HemoShear announces milestone in development of predictive drug safety systems

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HemoShear, LLC, a leading developer of human-relevant systems for drug development and discovery, today announced an important milestone in the development of systems that predict safety of new drugs and chemicals. Published in the American Journal of Physiology – Cell Physiology, the manuscript entitled "Hemodynamic flow improves rat hepatocyte morphology, function and metabolic activity in vitro" reports HemoShear's success in applying the core principles of its technology to replicate liver biology on the laboratory bench.  Development of non-human species systems is an important step towards systems that use human cells to predict drug and chemical effects in humans. 

HemoShear's work is valuable to the pharmaceutical industry because drug-induced liver injury, which is often not detected in pre-clinical animal and cell-culture studies, remains the most frequent cause of drug-induced toxicity and toxicity-related failures in clinical trials.  By accurately replicating organ and disease biology in the laboratory, HemoShear's human-relevant systems will reduce the risk of costly failures in clinical trials and accelerate development of safe and effective drugs in humans.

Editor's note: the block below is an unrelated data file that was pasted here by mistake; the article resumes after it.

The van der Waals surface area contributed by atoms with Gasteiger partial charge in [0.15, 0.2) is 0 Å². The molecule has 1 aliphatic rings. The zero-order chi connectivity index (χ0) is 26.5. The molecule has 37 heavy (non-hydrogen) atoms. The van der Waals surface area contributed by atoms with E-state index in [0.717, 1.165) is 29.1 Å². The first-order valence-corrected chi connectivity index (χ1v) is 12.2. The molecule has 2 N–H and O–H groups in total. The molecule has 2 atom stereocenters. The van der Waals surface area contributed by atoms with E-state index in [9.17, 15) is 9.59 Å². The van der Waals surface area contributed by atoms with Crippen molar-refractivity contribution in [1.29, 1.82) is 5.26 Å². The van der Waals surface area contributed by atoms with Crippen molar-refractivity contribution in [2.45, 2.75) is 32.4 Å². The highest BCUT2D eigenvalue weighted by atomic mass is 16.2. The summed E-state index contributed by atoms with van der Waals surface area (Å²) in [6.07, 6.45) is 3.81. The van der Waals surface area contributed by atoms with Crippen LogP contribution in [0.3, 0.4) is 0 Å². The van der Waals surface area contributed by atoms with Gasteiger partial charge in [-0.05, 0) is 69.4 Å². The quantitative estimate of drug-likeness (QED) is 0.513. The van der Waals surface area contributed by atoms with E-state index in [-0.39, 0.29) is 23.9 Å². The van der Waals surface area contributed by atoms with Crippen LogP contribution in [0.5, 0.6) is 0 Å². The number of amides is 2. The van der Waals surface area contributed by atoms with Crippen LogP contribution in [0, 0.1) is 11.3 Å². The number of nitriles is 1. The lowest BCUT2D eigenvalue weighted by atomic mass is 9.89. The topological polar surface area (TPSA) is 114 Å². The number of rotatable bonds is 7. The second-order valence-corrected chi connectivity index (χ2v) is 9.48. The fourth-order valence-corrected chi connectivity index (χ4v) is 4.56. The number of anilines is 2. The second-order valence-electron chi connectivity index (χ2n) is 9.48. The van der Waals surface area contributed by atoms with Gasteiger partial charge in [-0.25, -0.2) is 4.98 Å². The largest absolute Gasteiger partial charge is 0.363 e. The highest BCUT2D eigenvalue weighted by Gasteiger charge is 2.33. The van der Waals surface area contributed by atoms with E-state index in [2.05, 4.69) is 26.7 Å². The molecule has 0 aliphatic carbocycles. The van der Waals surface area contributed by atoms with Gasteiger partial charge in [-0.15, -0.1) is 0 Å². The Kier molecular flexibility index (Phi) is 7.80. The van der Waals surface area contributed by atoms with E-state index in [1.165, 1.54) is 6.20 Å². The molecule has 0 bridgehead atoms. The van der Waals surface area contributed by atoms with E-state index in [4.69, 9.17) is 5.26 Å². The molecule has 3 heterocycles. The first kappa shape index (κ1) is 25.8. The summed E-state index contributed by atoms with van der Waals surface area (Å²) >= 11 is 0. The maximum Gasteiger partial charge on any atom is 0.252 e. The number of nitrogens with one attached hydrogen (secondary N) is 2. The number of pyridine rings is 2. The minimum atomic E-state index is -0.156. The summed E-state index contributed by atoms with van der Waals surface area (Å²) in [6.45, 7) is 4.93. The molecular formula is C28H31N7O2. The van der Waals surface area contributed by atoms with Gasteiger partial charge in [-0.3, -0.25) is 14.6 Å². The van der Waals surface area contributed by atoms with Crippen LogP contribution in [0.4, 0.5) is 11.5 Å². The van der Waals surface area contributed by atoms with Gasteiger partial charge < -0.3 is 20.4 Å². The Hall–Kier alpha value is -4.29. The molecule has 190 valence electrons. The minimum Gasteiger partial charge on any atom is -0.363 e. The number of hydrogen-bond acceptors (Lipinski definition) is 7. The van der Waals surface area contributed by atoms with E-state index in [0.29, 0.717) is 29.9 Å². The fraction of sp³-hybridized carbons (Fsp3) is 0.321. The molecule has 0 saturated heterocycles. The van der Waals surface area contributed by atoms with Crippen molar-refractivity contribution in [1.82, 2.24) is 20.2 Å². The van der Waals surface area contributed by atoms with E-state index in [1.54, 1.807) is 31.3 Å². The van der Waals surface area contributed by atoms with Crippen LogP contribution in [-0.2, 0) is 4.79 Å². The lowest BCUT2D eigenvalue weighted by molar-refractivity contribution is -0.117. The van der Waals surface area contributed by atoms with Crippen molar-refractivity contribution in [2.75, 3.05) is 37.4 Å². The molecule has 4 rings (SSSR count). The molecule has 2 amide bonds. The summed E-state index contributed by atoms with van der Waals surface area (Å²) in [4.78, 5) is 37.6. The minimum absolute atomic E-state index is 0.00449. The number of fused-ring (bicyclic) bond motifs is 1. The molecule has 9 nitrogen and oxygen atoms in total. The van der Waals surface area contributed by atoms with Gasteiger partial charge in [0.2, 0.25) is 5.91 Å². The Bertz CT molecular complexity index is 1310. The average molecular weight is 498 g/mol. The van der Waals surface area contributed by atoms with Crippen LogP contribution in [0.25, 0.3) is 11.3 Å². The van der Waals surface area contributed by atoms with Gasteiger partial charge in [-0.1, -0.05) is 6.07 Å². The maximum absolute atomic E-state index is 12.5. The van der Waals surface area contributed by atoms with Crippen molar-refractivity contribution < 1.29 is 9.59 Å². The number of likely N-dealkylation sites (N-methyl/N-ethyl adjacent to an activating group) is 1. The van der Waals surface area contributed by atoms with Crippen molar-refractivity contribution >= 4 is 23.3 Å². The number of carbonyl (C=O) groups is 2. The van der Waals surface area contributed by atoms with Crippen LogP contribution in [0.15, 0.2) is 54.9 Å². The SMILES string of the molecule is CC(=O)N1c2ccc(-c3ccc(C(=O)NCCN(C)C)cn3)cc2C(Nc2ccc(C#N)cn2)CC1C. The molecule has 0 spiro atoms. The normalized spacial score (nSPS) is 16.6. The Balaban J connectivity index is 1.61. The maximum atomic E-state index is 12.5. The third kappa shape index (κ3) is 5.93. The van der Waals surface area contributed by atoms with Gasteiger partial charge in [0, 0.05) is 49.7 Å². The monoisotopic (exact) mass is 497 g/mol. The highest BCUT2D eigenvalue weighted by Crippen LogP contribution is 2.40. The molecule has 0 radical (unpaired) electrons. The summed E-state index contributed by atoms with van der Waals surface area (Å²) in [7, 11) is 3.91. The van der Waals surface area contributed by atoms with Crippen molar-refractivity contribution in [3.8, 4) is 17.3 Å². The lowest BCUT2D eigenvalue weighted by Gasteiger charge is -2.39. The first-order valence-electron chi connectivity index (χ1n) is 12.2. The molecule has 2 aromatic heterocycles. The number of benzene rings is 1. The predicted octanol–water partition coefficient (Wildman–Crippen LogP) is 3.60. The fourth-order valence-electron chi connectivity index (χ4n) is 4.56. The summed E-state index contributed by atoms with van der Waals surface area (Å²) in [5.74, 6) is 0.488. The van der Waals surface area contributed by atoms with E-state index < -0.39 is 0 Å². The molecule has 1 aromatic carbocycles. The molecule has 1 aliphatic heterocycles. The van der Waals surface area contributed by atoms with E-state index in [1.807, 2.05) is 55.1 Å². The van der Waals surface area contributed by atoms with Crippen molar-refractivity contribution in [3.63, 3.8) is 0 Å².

Ajit Dash, M.D., Ph.D., HemoShear's Senior Director of Liver Systems, explains the significance of HemoShear's achievement.  "In contrast to traditional methods that do not provide critical physiological cues to restore human cell biology, HemoShear's principles of combining primary cells and fluid circulation patterns restore the most important biological functions of hepatocytes, which are necessary for prediction of drug metabolism and safety," said Dr. Dash.

"Our work on the rat system has enabled significant progress in developing a human liver surrogate system, which is currently being validated with known drugs.  HemoShear has already validated a physiologically accurate vascular system and vascular disease conditions.  By gaining access to our liver and vascular systems and diseases, our pharmaceutical partners can save millions of dollars by avoiding drugs that are doomed to fail, while redirecting precious resources to drug candidates that are more likely to succeed in humans," said Brian Wamhoff, Ph.D., HemoShear's co-founder and Vice President of R&D.

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